Anna Stenberg was a Social Democratic party politician and she was the first woman to serve on Malmö town council.
Anna Stenberg was born in Brönnestad parish, Scania in 1867. Her father’s name has not been recorded and she was abandoned by her mother at a young age. Anna Stenberg was brought up by foster parents in Röshult, a small place northwest of Hässleholm. It was, however, in Malmö where she lived as an adult that Anna Stenberg became active as a municipal politician representing the Social Democratic party. Towards the end of the 1880s Anna Stenberg was working as a nurse at Malmö hospital, the so-called asylum for the mentally-challenged. There she met the man she went on to marry, Lars Olsson Stenberg. He was working at the same place as a hospital orderly. They got married in 1892 and had three daughters together before Lars Olsson Stenberg died, just four years later. Her job at the hospital exposed Anna Stenberg to a lot of suffering, poverty, and harsh conditions and this all served to engender a desire to improve people’s situations. Her engagement with the Malmö workers’ movement gave her major opportunities to introduce change.
When the Malmö kvinnliga diskussionsklubb (women’s discussion group) held their first meeting in 1900 Anna Stenberg joined the group and a few years later she became its chair. Discussions tended to revolve around organising women, women’s suffrage, and the societal conditions they lived under, along with issues of education and child-rearing. The group became affiliated to the Malmö Arbetarekommun (workers’ cooperative) which became established in 1901. Anna Stenberg was one of the few women elected onto the workers’ cooperative and she served as a board member on three occasions: 1907–1909, 1912–1913, and 1923–1926. Further, she was also involved with the board of the Malmö workers’ library and reading room. The aforenoted discussion group eventually became Malmö socialdemokratiska kvinnoklubb (Social Democratic women’s club). Following the 1908 conference held by the Social Democratic women’s clubs in Stockholm it was decided that a ward of 17 Scanian groups would be established. Anna Stenberg took on the post as chair from 1915–1916, during which time she created an extensive network of contacts within the workers’ movement in Malmö. As opportunities arose for women to play an active role within municipal politics after 1910 Anna Stenberg became the first woman elected to sit on the Malmö town council. Thus she served as a representative of Sveriges Socialdemokratiska arbetareparti (Social Democratic workers’ party of Sweden) from 1911–1918. When another election was held in 1919 following the ending of income-based rights to suffrage she was re-elected. Anna Stenberg remained on the Malmö town council until 1926.
Following her election onto the town council Anna Stenberg earned less and faced restrictions on her chances to work as a butter-seller. Instead she decided to become an independent vendor at the Malmö Södra market hall. Her political activism also involved supporting the struggle for women’s suffrage, which she did for several years as a member of Malmös Förening för Kvinnans Politiska Rösträtt (association for women’s suffrage). Anna Stenberg also forged other contacts with other women of the bourgeoisie by attending the Malmö Damsällskap educational courses.
There were only ever a maximum of six female members of the Malmö town council throughout the 1910s and 1920s, compared to 54 male representatives during the same period. Anna Stenberg was one of these women put up for election by her party. Female representatives were clearly awarded posts in authorities and boards which dealt with children, the elderly, and the poor. Anna Stenberg was a typical example of this. In addition, she – like many of the other women – served within several authorities and boards at the same time. These included the poor relief agency, Malmö town public baths, later known as Kommunala varmbadhuset, the Håkanstorp schoolhouse, Malmö town reform school, the Allmänna sjukhuset (general hospital) administration, the Östra sjukhuset administration, the Flensburg care facility, Föreningen för vård av kroniskt sjuka och konvalescenscenter (society for the care of the chronically ill and convalescent centre) later known as Malmö sjukhem och Malmö stads nykterhetsnämnd (Malmö hospice and Malmö town temperance agency). She was also involved with the Hjälpsamhet organisation, Freja N:r 2 kvinnliga sjuk- och begravningskassan (women’s sickness and funeral benefits), as well as the Malmö sjukkassors centralfortsättningskassas samorganisation (sickness benefits central benefits federation). The confidence that she inspired in others is evident in the fact that she was also elected onto the board of the local savings bank.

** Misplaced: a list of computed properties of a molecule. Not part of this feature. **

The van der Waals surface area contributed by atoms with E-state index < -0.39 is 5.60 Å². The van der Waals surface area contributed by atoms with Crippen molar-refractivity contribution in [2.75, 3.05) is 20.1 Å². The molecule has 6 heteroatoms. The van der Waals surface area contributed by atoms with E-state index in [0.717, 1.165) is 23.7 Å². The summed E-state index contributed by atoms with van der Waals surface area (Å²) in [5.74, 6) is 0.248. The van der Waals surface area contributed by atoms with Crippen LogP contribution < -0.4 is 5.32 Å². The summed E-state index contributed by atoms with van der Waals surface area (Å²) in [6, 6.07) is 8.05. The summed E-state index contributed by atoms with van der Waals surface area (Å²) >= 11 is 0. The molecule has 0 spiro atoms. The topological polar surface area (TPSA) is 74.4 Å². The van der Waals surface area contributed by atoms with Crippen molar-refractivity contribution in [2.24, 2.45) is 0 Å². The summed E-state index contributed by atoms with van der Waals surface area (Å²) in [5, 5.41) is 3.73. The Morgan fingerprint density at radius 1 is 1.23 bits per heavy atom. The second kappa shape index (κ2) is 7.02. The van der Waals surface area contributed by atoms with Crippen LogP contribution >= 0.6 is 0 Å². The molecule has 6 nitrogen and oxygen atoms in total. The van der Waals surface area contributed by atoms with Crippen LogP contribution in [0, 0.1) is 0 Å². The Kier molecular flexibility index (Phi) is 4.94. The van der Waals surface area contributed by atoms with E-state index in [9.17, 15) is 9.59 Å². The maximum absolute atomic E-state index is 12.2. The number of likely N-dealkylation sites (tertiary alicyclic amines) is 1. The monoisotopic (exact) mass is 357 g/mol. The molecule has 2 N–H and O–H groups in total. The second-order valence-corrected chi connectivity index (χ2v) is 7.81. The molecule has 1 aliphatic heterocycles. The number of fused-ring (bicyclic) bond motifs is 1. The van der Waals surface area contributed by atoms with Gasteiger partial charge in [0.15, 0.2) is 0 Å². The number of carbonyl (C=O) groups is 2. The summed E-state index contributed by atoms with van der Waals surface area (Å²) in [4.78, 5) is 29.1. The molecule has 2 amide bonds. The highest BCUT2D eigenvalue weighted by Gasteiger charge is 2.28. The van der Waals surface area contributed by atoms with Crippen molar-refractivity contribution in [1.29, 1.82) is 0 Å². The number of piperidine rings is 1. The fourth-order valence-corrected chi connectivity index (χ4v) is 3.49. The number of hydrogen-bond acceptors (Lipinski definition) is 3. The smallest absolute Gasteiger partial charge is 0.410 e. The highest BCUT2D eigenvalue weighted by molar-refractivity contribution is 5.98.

In her role as municipal politician Anna Stenberg proposed that the town’s housing situation should be investigated and a housing inspectorate be introduced. She also supported women’s gymnastics and sports clubs’ access, at certain times, to the large swimming pool at the communal indoor swimming facility, the funding for cookery demonstration courses for housewives and female factory workers, as well as the establishment of a vocational school for female servants. Her most famous motion was the one to establish four public toilets for women. This motion passed in 1912 and four small stone-built constructions, with mullioned windows and pyramid-shaped roofs known as the ‘Stenberg buildings’, were erected.
Anna Stenberg retained several of her posts within various authorities and boards even after her role in the town council ended in 1926. At the age of 65 she moved to the Dahlgren foundation in Malmö, where she lived until 1956. She died that year, aged 88. Her grave lies at the St Pauli mellersta cemetery in Malmö.